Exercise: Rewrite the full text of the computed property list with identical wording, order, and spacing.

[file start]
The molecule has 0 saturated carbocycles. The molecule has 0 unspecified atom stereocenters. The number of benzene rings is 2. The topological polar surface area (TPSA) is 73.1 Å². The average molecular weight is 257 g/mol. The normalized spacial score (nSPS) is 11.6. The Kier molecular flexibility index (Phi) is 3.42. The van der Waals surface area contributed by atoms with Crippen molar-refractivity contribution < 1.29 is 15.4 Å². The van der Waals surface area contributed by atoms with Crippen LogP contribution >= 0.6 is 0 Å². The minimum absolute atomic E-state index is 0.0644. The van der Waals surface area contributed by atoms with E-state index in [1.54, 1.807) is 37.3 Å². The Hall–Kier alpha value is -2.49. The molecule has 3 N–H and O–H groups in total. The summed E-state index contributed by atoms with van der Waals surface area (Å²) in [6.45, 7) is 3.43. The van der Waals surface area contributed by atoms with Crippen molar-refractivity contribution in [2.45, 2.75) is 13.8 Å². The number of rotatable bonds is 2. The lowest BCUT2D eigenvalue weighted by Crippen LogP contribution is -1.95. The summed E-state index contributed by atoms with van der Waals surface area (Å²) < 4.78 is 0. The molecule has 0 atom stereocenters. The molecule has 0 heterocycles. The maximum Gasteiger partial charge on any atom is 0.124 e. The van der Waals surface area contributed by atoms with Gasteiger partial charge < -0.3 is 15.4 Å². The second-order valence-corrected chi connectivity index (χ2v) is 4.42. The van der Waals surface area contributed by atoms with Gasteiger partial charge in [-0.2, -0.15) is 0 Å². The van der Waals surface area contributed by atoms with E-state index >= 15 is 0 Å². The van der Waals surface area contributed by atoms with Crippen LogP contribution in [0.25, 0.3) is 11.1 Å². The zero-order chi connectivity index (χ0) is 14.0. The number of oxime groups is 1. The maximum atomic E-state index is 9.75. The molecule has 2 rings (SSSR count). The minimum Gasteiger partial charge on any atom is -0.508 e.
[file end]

The molecule has 0 saturated carbocycles. The molecule has 0 unspecified atom stereocenters. The number of benzene rings is 2. The topological polar surface area (TPSA) is 73.1 Å². The average molecular weight is 257 g/mol. The normalized spacial score (nSPS) is 11.6. The Kier molecular flexibility index (Phi) is 3.42. The van der Waals surface area contributed by atoms with Crippen molar-refractivity contribution < 1.29 is 15.4 Å². The van der Waals surface area contributed by atoms with Crippen LogP contribution >= 0.6 is 0 Å². The minimum absolute atomic E-state index is 0.0644. The van der Waals surface area contributed by atoms with E-state index in [1.54, 1.807) is 37.3 Å². The Hall–Kier alpha value is -2.49. The molecule has 3 N–H and O–H groups in total. The summed E-state index contributed by atoms with van der Waals surface area (Å²) in [6.45, 7) is 3.43. The van der Waals surface area contributed by atoms with Crippen molar-refractivity contribution in [2.45, 2.75) is 13.8 Å². The number of rotatable bonds is 2. The lowest BCUT2D eigenvalue weighted by Crippen LogP contribution is -1.95. The summed E-state index contributed by atoms with van der Waals surface area (Å²) < 4.78 is 0. The molecule has 0 atom stereocenters. The molecule has 0 heterocycles. The maximum Gasteiger partial charge on any atom is 0.124 e. The van der Waals surface area contributed by atoms with Gasteiger partial charge < -0.3 is 15.4 Å². The second-order valence-corrected chi connectivity index (χ2v) is 4.42. The van der Waals surface area contributed by atoms with Gasteiger partial charge in [-0.2, -0.15) is 0 Å². The van der Waals surface area contributed by atoms with E-state index >= 15 is 0 Å². The van der Waals surface area contributed by atoms with Crippen LogP contribution in [0.25, 0.3) is 11.1 Å². The zero-order chi connectivity index (χ0) is 14.0. The number of oxime groups is 1. The maximum atomic E-state index is 9.75. The molecule has 2 rings (SSSR count). The minimum Gasteiger partial charge on any atom is -0.508 e.